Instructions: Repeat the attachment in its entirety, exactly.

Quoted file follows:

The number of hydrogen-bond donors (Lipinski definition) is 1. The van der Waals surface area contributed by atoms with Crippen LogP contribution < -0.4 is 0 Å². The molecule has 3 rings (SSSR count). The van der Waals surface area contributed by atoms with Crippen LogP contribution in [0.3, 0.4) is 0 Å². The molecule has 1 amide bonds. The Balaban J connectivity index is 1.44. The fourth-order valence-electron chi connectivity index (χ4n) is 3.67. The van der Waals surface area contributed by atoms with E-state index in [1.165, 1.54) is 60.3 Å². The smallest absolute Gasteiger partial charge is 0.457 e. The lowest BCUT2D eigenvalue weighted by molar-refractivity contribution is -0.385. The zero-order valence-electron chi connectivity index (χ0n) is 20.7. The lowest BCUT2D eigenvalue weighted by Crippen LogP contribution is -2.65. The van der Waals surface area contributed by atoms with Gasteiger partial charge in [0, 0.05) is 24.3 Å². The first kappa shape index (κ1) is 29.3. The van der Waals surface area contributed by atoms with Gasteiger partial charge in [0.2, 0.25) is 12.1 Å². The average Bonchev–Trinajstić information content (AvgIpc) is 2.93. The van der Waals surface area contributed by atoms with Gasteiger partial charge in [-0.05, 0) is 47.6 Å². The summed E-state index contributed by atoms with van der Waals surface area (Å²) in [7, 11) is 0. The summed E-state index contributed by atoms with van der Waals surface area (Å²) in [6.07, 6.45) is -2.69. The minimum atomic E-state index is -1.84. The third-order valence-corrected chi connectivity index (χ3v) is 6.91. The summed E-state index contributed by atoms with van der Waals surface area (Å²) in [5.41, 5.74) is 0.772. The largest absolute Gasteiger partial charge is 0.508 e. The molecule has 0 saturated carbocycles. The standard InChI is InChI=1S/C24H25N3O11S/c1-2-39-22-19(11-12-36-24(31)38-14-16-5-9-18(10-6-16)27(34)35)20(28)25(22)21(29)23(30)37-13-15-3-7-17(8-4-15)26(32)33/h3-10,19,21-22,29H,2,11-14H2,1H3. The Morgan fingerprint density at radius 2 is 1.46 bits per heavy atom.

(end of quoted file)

The number of hydrogen-bond donors (Lipinski definition) is 1. The van der Waals surface area contributed by atoms with Crippen LogP contribution < -0.4 is 0 Å². The molecule has 3 rings (SSSR count). The van der Waals surface area contributed by atoms with Crippen LogP contribution in [0.3, 0.4) is 0 Å². The molecule has 1 amide bonds. The Balaban J connectivity index is 1.44. The fourth-order valence-electron chi connectivity index (χ4n) is 3.67. The van der Waals surface area contributed by atoms with E-state index in [1.165, 1.54) is 60.3 Å². The smallest absolute Gasteiger partial charge is 0.457 e. The lowest BCUT2D eigenvalue weighted by molar-refractivity contribution is -0.385. The zero-order valence-electron chi connectivity index (χ0n) is 20.7. The lowest BCUT2D eigenvalue weighted by Crippen LogP contribution is -2.65. The van der Waals surface area contributed by atoms with Gasteiger partial charge in [0, 0.05) is 24.3 Å². The first kappa shape index (κ1) is 29.3. The van der Waals surface area contributed by atoms with Gasteiger partial charge in [0.2, 0.25) is 12.1 Å². The average Bonchev–Trinajstić information content (AvgIpc) is 2.93. The van der Waals surface area contributed by atoms with Gasteiger partial charge in [-0.05, 0) is 47.6 Å². The summed E-state index contributed by atoms with van der Waals surface area (Å²) in [7, 11) is 0. The summed E-state index contributed by atoms with van der Waals surface area (Å²) in [6.07, 6.45) is -2.69. The minimum atomic E-state index is -1.84. The third-order valence-corrected chi connectivity index (χ3v) is 6.91. The summed E-state index contributed by atoms with van der Waals surface area (Å²) in [5.41, 5.74) is 0.772. The largest absolute Gasteiger partial charge is 0.508 e. The molecule has 0 saturated carbocycles. The standard InChI is InChI=1S/C24H25N3O11S/c1-2-39-22-19(11-12-36-24(31)38-14-16-5-9-18(10-6-16)27(34)35)20(28)25(22)21(29)23(30)37-13-15-3-7-17(8-4-15)26(32)33/h3-10,19,21-22,29H,2,11-14H2,1H3. The Morgan fingerprint density at radius 2 is 1.46 bits per heavy atom.